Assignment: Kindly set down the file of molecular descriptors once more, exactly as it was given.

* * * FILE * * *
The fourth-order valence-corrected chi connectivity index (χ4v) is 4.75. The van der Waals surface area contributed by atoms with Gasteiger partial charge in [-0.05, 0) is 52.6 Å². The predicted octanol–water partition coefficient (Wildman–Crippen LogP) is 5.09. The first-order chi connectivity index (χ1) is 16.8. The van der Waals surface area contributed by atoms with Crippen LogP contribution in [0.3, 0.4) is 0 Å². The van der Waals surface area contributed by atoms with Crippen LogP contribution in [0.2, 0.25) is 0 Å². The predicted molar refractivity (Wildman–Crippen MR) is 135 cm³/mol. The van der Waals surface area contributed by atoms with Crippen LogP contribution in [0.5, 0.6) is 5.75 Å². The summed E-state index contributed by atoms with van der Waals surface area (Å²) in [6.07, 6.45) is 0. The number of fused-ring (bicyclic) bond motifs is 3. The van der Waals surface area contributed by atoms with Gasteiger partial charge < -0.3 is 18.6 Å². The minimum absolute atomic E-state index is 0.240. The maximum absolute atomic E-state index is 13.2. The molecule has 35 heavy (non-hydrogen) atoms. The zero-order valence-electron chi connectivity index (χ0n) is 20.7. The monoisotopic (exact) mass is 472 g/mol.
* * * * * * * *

The fourth-order valence-corrected chi connectivity index (χ4v) is 4.75. The van der Waals surface area contributed by atoms with Gasteiger partial charge in [-0.05, 0) is 52.6 Å². The predicted octanol–water partition coefficient (Wildman–Crippen LogP) is 5.09. The first-order chi connectivity index (χ1) is 16.8. The van der Waals surface area contributed by atoms with Crippen LogP contribution in [0.3, 0.4) is 0 Å². The van der Waals surface area contributed by atoms with Crippen LogP contribution in [0.2, 0.25) is 0 Å². The predicted molar refractivity (Wildman–Crippen MR) is 135 cm³/mol. The van der Waals surface area contributed by atoms with Crippen LogP contribution in [0.5, 0.6) is 5.75 Å². The summed E-state index contributed by atoms with van der Waals surface area (Å²) in [6.07, 6.45) is 0. The number of fused-ring (bicyclic) bond motifs is 3. The van der Waals surface area contributed by atoms with Gasteiger partial charge < -0.3 is 18.6 Å². The minimum absolute atomic E-state index is 0.240. The maximum absolute atomic E-state index is 13.2. The molecule has 35 heavy (non-hydrogen) atoms. The zero-order valence-electron chi connectivity index (χ0n) is 20.7. The monoisotopic (exact) mass is 472 g/mol.